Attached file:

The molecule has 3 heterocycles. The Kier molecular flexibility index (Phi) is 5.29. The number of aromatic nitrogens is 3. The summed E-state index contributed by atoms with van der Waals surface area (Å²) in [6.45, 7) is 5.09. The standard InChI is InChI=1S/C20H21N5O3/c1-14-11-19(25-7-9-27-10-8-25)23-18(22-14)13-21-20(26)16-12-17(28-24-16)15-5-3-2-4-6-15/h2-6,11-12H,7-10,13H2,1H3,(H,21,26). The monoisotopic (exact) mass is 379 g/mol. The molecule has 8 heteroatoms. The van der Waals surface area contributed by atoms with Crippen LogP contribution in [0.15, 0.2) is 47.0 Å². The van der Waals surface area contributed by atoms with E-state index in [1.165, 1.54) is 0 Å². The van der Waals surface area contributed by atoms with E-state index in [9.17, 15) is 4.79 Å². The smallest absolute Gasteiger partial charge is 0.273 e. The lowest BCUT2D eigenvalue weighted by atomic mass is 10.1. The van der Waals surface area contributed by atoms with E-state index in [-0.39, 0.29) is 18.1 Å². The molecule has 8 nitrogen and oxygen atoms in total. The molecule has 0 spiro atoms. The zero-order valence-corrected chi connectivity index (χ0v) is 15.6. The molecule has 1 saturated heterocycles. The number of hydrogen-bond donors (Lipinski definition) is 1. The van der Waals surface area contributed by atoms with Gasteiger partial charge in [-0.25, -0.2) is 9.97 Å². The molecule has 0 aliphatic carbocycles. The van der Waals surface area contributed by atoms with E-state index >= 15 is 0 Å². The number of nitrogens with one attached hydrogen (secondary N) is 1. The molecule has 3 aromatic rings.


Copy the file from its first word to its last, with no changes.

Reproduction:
The molecule has 3 heterocycles. The Kier molecular flexibility index (Phi) is 5.29. The number of aromatic nitrogens is 3. The summed E-state index contributed by atoms with van der Waals surface area (Å²) in [6.45, 7) is 5.09. The standard InChI is InChI=1S/C20H21N5O3/c1-14-11-19(25-7-9-27-10-8-25)23-18(22-14)13-21-20(26)16-12-17(28-24-16)15-5-3-2-4-6-15/h2-6,11-12H,7-10,13H2,1H3,(H,21,26). The monoisotopic (exact) mass is 379 g/mol. The molecule has 8 heteroatoms. The van der Waals surface area contributed by atoms with Crippen LogP contribution in [0.15, 0.2) is 47.0 Å². The van der Waals surface area contributed by atoms with E-state index in [1.165, 1.54) is 0 Å². The van der Waals surface area contributed by atoms with E-state index in [9.17, 15) is 4.79 Å². The smallest absolute Gasteiger partial charge is 0.273 e. The lowest BCUT2D eigenvalue weighted by atomic mass is 10.1. The van der Waals surface area contributed by atoms with E-state index in [-0.39, 0.29) is 18.1 Å². The molecule has 8 nitrogen and oxygen atoms in total. The molecule has 0 spiro atoms. The zero-order valence-corrected chi connectivity index (χ0v) is 15.6. The molecule has 1 saturated heterocycles. The number of hydrogen-bond donors (Lipinski definition) is 1. The van der Waals surface area contributed by atoms with Gasteiger partial charge in [-0.25, -0.2) is 9.97 Å². The molecule has 0 aliphatic carbocycles. The van der Waals surface area contributed by atoms with E-state index >= 15 is 0 Å². The number of nitrogens with one attached hydrogen (secondary N) is 1. The molecule has 3 aromatic rings.